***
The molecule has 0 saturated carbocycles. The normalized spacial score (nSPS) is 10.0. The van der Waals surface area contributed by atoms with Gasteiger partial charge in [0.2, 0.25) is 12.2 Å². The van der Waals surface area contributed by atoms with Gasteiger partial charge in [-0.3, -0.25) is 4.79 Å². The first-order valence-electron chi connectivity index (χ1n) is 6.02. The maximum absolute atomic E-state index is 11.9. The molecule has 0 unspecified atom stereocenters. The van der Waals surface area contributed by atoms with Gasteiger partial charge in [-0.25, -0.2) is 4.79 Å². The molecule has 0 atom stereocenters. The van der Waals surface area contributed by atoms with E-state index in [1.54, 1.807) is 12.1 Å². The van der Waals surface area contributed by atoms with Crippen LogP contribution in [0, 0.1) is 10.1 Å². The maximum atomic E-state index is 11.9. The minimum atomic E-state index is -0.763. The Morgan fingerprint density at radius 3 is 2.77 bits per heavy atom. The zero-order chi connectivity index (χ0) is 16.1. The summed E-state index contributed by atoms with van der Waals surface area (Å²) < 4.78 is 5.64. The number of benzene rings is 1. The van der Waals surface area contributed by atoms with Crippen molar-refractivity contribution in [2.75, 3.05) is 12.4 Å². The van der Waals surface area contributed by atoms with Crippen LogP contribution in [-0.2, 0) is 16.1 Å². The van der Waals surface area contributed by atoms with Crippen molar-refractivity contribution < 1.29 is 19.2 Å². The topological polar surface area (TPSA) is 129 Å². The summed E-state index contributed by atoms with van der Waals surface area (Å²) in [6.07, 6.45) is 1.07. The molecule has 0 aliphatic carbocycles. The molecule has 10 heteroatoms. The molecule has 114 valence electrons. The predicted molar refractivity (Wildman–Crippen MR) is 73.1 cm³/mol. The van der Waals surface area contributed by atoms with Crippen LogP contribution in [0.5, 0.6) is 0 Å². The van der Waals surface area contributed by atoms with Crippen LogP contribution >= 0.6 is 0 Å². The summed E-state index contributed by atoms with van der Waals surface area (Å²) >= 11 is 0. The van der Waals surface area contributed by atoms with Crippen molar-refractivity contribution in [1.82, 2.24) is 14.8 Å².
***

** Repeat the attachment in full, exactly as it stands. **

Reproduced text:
The molecule has 0 saturated carbocycles. The normalized spacial score (nSPS) is 10.0. The van der Waals surface area contributed by atoms with Gasteiger partial charge in [0.2, 0.25) is 12.2 Å². The van der Waals surface area contributed by atoms with Gasteiger partial charge in [-0.3, -0.25) is 4.79 Å². The first-order valence-electron chi connectivity index (χ1n) is 6.02. The maximum absolute atomic E-state index is 11.9. The molecule has 0 unspecified atom stereocenters. The van der Waals surface area contributed by atoms with Gasteiger partial charge in [-0.25, -0.2) is 4.79 Å². The molecule has 0 atom stereocenters. The van der Waals surface area contributed by atoms with E-state index in [1.54, 1.807) is 12.1 Å². The van der Waals surface area contributed by atoms with Crippen LogP contribution in [0, 0.1) is 10.1 Å². The maximum atomic E-state index is 11.9. The minimum atomic E-state index is -0.763. The Morgan fingerprint density at radius 3 is 2.77 bits per heavy atom. The zero-order chi connectivity index (χ0) is 16.1. The summed E-state index contributed by atoms with van der Waals surface area (Å²) < 4.78 is 5.64. The number of benzene rings is 1. The van der Waals surface area contributed by atoms with Crippen molar-refractivity contribution in [2.75, 3.05) is 12.4 Å². The van der Waals surface area contributed by atoms with Crippen LogP contribution in [-0.2, 0) is 16.1 Å². The van der Waals surface area contributed by atoms with Crippen molar-refractivity contribution < 1.29 is 19.2 Å². The topological polar surface area (TPSA) is 129 Å². The summed E-state index contributed by atoms with van der Waals surface area (Å²) in [6.07, 6.45) is 1.07. The molecule has 0 aliphatic carbocycles. The molecule has 10 heteroatoms. The molecule has 114 valence electrons. The predicted molar refractivity (Wildman–Crippen MR) is 73.1 cm³/mol. The van der Waals surface area contributed by atoms with Crippen LogP contribution in [0.5, 0.6) is 0 Å². The van der Waals surface area contributed by atoms with Crippen LogP contribution >= 0.6 is 0 Å². The summed E-state index contributed by atoms with van der Waals surface area (Å²) >= 11 is 0. The van der Waals surface area contributed by atoms with Crippen molar-refractivity contribution in [1.82, 2.24) is 14.8 Å².